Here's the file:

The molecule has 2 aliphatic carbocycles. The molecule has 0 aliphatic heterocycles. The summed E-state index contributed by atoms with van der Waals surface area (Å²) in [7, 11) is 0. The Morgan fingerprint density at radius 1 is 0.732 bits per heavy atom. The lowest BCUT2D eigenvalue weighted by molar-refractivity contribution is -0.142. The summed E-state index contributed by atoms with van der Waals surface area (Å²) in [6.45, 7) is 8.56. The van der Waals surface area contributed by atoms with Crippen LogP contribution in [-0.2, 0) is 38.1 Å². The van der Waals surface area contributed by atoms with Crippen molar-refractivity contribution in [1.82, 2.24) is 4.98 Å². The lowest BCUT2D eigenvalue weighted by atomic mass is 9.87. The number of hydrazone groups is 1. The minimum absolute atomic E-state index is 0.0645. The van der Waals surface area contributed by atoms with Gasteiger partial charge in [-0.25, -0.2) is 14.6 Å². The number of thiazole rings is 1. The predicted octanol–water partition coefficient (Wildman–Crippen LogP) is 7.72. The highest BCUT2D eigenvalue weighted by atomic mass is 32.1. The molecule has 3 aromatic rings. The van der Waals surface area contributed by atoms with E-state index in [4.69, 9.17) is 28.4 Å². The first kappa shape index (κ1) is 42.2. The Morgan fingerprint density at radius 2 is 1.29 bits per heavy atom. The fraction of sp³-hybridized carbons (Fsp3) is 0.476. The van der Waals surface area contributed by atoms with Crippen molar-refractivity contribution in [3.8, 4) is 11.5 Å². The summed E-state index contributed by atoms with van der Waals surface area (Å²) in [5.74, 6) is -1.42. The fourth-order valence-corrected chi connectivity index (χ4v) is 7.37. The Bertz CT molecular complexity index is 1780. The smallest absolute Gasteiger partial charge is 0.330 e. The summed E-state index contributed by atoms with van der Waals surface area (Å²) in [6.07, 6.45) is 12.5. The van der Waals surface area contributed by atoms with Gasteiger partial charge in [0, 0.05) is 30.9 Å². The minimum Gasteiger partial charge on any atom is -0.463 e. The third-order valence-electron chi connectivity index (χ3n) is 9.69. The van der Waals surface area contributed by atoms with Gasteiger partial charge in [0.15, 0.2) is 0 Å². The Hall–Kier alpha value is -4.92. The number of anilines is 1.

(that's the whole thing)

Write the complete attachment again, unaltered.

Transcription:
The molecule has 2 aliphatic carbocycles. The molecule has 0 aliphatic heterocycles. The summed E-state index contributed by atoms with van der Waals surface area (Å²) in [7, 11) is 0. The Morgan fingerprint density at radius 1 is 0.732 bits per heavy atom. The lowest BCUT2D eigenvalue weighted by molar-refractivity contribution is -0.142. The summed E-state index contributed by atoms with van der Waals surface area (Å²) in [6.45, 7) is 8.56. The van der Waals surface area contributed by atoms with Crippen LogP contribution in [-0.2, 0) is 38.1 Å². The van der Waals surface area contributed by atoms with Crippen molar-refractivity contribution in [1.82, 2.24) is 4.98 Å². The lowest BCUT2D eigenvalue weighted by atomic mass is 9.87. The number of hydrazone groups is 1. The minimum absolute atomic E-state index is 0.0645. The van der Waals surface area contributed by atoms with Gasteiger partial charge in [-0.25, -0.2) is 14.6 Å². The number of thiazole rings is 1. The predicted octanol–water partition coefficient (Wildman–Crippen LogP) is 7.72. The highest BCUT2D eigenvalue weighted by atomic mass is 32.1. The molecule has 3 aromatic rings. The van der Waals surface area contributed by atoms with E-state index in [4.69, 9.17) is 28.4 Å². The first kappa shape index (κ1) is 42.2. The Morgan fingerprint density at radius 2 is 1.29 bits per heavy atom. The fraction of sp³-hybridized carbons (Fsp3) is 0.476. The van der Waals surface area contributed by atoms with Crippen molar-refractivity contribution in [3.8, 4) is 11.5 Å². The summed E-state index contributed by atoms with van der Waals surface area (Å²) in [5.74, 6) is -1.42. The fourth-order valence-corrected chi connectivity index (χ4v) is 7.37. The Bertz CT molecular complexity index is 1780. The smallest absolute Gasteiger partial charge is 0.330 e. The summed E-state index contributed by atoms with van der Waals surface area (Å²) in [6.07, 6.45) is 12.5. The van der Waals surface area contributed by atoms with Gasteiger partial charge in [0, 0.05) is 30.9 Å². The minimum Gasteiger partial charge on any atom is -0.463 e. The third-order valence-electron chi connectivity index (χ3n) is 9.69. The van der Waals surface area contributed by atoms with Gasteiger partial charge in [0.15, 0.2) is 0 Å². The Hall–Kier alpha value is -4.92. The number of anilines is 1.